As is so often the case with the biggest stars, the UK singles charts never really played fair when it came to MJ’s imperial phase. ‘Billie Jean’ got a solitary week on top of the charts. While almost all the other singles taken from ‘Thriller’ –famously there were seven from the one album – were Top 10 hits, he only has one further #1 in this decade. But, despite not being the biggest-selling, or longest-lasting, number one ‘Billie Jean’ will probably outlive us all. Deep into the 21st century it is still regularly voted as ‘Best Pop/Dance/Eighties Song Ever’, while in 2021 it became the first music video from the 1980s to reach a billion YouTube views.

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481. ‘One Day in Your Life’, by Michael Jackson

I wrote in the recap just gone that the eighties had officially begun, kicked off by none other than Shakin’ Stevens. But with all due respect to Shaky, up next we have perhaps the ultimate ‘80s pop icon.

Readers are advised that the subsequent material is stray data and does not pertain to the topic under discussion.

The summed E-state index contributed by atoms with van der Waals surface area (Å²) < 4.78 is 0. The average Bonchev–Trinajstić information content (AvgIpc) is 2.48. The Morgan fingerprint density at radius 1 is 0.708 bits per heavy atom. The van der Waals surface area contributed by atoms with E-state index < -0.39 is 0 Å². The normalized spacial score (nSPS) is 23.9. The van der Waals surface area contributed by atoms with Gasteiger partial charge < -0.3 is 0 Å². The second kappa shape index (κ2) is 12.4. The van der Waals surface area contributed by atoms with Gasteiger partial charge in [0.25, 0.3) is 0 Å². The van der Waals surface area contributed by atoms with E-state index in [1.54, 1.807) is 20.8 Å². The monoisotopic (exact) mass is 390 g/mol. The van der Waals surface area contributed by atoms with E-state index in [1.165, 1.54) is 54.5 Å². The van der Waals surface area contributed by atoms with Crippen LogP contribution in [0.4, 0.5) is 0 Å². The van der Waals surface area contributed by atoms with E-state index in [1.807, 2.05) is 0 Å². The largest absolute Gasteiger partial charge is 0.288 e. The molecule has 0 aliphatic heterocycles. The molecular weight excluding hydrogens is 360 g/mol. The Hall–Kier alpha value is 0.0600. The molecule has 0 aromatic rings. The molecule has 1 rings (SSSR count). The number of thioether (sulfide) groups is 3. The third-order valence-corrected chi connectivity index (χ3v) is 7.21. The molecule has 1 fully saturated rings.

One Day in Your Life, by Michael Jackson (his 1st of seven #1s)

2 weeks, 21st June – 5th July 1981

MJ has his first solo #1. But it’s not as simple as all that. ‘One Day in Your Life’ is hardly one of his signature tunes. In fact, it’s two years older than the chart-topper he managed with his brothers in 1977: ‘Show You the Way to Go’. The Michael Jackson of 1981 was coming off the success of ‘Off the Wall’, poised, only a year away from ‘Thriller’ and world domination. But here we are.

He was just sixteen when this was recorded, in 1974, and he still sounds very young, caught between the high-pitched little kid from ‘I Want You Back’ and the megastar that recorded ‘Don’t Stop ‘til You Get Enough’. And it’s nice to be reminded that Jackson could actually sing – there’s no sign here of the vocal tics and squeals that make up his later hits.